Sedation Assessment Ramsay Scale  GCS modified by Cook & Palma  Vancouver Sedative Recovery Scale (VSRS)  COMFORT Scale  Sedation Agitation Scale (SAS)  Motor Activity Assessment Scale (MAAS) 

Developmental Pharmacology of Pain Treatment 

Drug Distribution  Vd

- Higher water to total body ratio in neonates and infants = potential for longer duration of action of water-soluble drugs  Neonates have higher percentage of cardiac output going to brain = higher drug concentrations in brain  Smaller fat and muscle stores = higher plasma concentration due to less drug uptake Brislin RP, Rose JB. Anes Clin N Am 23 (2005) 789-814

Developmental Pharmacology of Pain Treatment 

Hepatic metabolism  CYP450

responsible for metabolism of many analgesics (NSAIDs and opioids)  At birth hepatic enzymes are immature resulting in reduced clearance of drugs  Drug clearance in 2-6 year olds is higher than adults due to hepatic mass relative to body mass Brislin RP, Rose JB. Anes Clin N Am 23 (2005) 789-814

Developmental Pharmacology of Pain Treatment 

Renal excretion  Depends

on renal blood flow, glomerular filtration rate and tubular secretory function  Renal function reaches adult levels by 1 year of age

Greco C, Berde C. Pediatr Clin N Am 52 (2005) 995-1027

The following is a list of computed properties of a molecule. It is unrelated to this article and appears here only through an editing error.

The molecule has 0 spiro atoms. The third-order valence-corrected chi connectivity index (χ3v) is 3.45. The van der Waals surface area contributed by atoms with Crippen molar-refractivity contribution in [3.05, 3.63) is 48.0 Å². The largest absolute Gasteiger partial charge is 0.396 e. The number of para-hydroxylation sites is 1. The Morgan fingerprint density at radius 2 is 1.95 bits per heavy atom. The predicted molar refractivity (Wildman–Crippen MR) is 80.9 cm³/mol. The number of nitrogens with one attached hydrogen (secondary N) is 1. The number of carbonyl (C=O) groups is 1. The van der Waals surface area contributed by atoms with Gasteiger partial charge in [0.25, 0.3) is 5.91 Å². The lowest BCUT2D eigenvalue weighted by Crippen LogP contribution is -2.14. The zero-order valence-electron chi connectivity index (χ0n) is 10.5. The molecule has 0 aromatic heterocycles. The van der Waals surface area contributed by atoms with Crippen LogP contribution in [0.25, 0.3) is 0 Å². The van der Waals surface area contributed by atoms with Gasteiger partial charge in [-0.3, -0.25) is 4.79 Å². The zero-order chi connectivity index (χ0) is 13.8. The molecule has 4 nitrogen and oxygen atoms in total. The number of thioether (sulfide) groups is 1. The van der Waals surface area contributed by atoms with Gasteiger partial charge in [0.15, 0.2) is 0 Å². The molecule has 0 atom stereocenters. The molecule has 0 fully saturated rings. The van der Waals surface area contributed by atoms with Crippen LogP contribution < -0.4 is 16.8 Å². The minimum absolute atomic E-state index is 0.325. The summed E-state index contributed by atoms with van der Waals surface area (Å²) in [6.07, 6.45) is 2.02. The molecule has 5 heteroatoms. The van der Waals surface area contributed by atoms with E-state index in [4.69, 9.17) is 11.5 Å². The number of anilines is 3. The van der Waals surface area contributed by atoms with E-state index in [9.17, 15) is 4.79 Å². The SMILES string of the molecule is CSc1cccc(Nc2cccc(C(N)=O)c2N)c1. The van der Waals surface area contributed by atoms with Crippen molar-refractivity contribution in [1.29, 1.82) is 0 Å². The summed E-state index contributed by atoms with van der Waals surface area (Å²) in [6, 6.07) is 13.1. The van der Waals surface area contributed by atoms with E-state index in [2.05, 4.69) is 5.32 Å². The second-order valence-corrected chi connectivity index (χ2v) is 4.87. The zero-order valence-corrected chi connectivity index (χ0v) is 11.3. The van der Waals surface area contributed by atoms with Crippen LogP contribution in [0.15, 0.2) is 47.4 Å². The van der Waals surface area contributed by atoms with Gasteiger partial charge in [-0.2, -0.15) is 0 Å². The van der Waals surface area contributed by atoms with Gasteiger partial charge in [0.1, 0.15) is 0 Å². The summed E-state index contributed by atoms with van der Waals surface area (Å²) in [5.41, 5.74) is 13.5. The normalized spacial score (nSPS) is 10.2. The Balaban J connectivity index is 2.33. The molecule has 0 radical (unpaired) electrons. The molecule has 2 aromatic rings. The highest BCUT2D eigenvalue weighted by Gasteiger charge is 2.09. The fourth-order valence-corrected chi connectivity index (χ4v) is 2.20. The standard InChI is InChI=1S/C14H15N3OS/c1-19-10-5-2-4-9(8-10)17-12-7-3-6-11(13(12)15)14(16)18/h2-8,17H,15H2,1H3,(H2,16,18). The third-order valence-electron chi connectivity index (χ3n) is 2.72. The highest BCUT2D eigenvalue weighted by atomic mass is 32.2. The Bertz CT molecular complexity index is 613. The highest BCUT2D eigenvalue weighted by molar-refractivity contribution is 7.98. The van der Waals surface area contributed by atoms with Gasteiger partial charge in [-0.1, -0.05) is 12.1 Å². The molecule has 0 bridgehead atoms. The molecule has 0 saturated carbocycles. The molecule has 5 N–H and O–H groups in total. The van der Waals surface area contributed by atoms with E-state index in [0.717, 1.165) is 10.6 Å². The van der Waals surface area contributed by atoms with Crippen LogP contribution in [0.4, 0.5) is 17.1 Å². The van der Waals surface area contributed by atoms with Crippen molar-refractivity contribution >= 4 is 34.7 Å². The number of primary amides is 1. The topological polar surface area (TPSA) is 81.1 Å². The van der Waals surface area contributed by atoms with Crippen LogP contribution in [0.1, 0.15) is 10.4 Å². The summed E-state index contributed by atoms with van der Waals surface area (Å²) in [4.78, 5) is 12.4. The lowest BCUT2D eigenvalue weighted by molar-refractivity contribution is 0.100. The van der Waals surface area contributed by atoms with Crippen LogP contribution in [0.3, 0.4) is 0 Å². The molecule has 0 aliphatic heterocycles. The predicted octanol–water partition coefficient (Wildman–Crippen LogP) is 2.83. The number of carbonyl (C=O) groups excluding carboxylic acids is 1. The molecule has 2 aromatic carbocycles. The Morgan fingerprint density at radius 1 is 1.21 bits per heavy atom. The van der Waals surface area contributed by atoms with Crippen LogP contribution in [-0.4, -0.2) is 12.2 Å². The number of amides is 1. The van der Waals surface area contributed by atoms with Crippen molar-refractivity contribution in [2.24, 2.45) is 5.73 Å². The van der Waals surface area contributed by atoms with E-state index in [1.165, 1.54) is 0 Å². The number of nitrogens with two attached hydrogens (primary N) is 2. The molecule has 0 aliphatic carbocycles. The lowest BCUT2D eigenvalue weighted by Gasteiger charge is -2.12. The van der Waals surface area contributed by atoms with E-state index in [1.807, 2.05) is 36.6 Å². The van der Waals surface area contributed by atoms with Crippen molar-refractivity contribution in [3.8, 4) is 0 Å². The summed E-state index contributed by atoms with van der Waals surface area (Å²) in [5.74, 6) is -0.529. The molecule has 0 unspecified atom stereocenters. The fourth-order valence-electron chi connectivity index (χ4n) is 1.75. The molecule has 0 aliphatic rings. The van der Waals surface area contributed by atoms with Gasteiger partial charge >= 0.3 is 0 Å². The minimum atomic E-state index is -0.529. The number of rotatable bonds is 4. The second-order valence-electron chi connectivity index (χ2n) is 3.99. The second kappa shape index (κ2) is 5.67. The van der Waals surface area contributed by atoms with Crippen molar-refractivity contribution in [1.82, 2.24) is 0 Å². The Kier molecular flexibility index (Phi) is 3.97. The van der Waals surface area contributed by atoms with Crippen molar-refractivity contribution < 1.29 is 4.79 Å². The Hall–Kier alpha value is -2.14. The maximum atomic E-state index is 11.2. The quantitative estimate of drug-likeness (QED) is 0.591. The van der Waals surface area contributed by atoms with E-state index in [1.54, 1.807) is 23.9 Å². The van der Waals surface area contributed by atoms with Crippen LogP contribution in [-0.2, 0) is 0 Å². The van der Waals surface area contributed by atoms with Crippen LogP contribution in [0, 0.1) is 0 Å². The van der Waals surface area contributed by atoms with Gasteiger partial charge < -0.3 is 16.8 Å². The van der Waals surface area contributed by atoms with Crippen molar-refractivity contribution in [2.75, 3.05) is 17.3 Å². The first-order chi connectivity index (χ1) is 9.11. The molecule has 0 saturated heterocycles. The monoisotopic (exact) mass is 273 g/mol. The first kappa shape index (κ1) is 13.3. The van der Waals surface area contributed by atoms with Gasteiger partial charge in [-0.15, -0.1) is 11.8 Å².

Developmental Pharmacology of Pain Treatment 

Protein binding – reduced in neonates  Lower

plasma albumin and glycoprotein  Highly protein bound drugs (opioids, anesthetics) have higher unbound concentration

Greco C, Berde C. Pediatr Clin N Am 52 (2005) 995-1027

Treatment - NSAIDS Acetaminophen  Ibuprofen  Aspirin  Ketorolac 

 Oral

and IV formulation

Treatment – Opioids 

Morphine  Standard

opioid that other opioids are measured against

Treatment – Opioid Derivatives Hydromorphone  Methadone  Fentanyl  Meperidine 

Codeine  Oxycodone  Hydrocodone  Tramadol 

Treatment – Atypical Opioids 

Ketamine  Phencyclidine

derivative  Dissociative anesthesia

Treatment - Miscellaneous 

Nalbuphine  Kappa

Clonidine  Alpha

agonist and mu antagonist

2 adrenergic agonist

Dexmedetomidine  Alpha

2 receptor agonist

Pain Management Strategies - Oral 

Various options for dosing  Liquid

 Tablet  Chewable

tablet  Extended-release

Pain Management Strategies - IV Intermittent Bolus dosing – peaks and valleys with pain control  Can be combined in-patient with oral meds to cover breakthrough pain  Can cover breakthrough pain with PCA 

Pain Management Strategies - IV Continuous In-patient use only with close monitoring  Routine sedation assessments 